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The End of 340B Discounts for Orphan Drugs: Court Rules HHS Without Authority to Promulgate Orphan Drug Exclusion

on Friday, 6 June 2014 in Health Law Alert: Erin E. Busch, Editor

On May 23, 2014, a federal district court invalidated the 340B Program’s orphan drug exclusion after finding that the U.S. Department of Health and Human Services (HHS) acted beyond its statutory authority when it implemented the rule.

The 340B Program requires manufacturers to give substantial discounts on outpatient prescription drugs to participating providers. When Congress made critical access hospitals, rural referral centers, sole community hospitals, and free-standing cancer hospitals eligible to participate in the 340B Program under the Affordable Care Act, it also made them subject to an “orphan drug exclusion.” The newly eligible providers were not entitled to 340B discounts on products approved by the Food and Drug Administration (FDA) as “orphan drugs” to treat diseases affecting very few patients, such as rare forms of cancer and muscular disorders.

In July 2013, HHS issued regulations interpreting the exclusion to prohibit 340B pricing only where a provider was purchasing the drug to treat the specific rare condition or disease for which the FDA had designated it as an orphan drug. If the same drug was prescribed for any other FDA-approved, non-orphan indication, the provider would qualify for the 340B discount. Pharmaceutical Research and Manufacturers of America (PhRMA), a trade association representing makers of brand-name drugs, filed suit late last year to prevent HHS from enforcing the rule.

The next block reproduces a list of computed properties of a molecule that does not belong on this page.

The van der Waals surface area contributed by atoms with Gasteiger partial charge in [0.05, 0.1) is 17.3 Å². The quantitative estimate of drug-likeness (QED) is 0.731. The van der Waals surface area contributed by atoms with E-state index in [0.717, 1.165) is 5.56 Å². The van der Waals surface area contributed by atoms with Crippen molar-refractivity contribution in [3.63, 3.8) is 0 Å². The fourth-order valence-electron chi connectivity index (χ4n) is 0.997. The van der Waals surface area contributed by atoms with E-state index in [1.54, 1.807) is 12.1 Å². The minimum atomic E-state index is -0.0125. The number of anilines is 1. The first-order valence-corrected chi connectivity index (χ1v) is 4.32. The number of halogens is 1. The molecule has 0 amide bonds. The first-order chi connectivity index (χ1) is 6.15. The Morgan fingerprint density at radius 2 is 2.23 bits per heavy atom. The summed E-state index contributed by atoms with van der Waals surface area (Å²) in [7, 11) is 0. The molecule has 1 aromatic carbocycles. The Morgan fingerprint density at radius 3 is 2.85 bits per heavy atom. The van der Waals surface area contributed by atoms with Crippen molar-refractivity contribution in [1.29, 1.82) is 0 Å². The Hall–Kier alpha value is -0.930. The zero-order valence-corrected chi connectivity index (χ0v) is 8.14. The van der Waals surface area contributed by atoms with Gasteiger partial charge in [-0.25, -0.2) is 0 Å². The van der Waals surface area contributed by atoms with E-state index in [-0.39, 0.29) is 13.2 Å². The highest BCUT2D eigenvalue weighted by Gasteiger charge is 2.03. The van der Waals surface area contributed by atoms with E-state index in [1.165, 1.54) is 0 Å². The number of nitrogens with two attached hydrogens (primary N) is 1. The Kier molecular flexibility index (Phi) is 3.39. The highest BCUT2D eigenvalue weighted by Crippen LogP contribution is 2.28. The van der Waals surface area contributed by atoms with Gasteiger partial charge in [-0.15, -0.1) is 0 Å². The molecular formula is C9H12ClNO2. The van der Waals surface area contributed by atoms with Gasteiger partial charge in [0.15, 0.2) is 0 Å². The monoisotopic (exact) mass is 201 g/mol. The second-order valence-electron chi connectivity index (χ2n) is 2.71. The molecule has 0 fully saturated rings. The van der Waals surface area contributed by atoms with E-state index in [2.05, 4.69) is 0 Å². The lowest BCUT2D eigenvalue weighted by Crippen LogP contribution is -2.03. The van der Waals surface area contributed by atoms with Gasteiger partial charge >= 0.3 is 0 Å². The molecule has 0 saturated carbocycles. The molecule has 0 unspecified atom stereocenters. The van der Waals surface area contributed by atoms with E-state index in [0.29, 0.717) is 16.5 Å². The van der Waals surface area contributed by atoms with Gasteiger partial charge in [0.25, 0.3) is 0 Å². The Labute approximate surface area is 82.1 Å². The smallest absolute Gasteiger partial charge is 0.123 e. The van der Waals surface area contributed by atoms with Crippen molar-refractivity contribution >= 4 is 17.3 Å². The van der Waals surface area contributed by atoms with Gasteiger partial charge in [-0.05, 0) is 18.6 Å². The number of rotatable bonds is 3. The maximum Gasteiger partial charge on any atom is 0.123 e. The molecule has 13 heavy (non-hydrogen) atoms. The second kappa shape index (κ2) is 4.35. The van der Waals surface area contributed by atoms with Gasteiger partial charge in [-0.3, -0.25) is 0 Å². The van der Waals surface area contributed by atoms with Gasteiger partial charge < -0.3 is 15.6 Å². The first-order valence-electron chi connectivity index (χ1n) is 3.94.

Finding in PhRMA’s favor, the district court judge stated that while he agreed that the federal regulation seemed “like the most reasonable way for implementing the orphan drug exclusion, unfortunately Congress did not delegate to HHS broad rulemaking authority as a means of doing so.” The decision permanently enjoins the agency from enforcing the rule as promulgated last year. Because this effectively eliminates the existing regulation at 42 C.F.R. § 10.21, rural and cancer hospitals subject to the orphan drug exclusion should immediately cease purchasing orphan drugs under 340B, regardless of whether they are prescribed to treat an orphan indication.

It is unclear whether this decision will delay or otherwise impact the 340B Program proposed “mega-rule,” currently under review by the White House Office of Management and Budget and expected to be published this summer.

Whitney C. West

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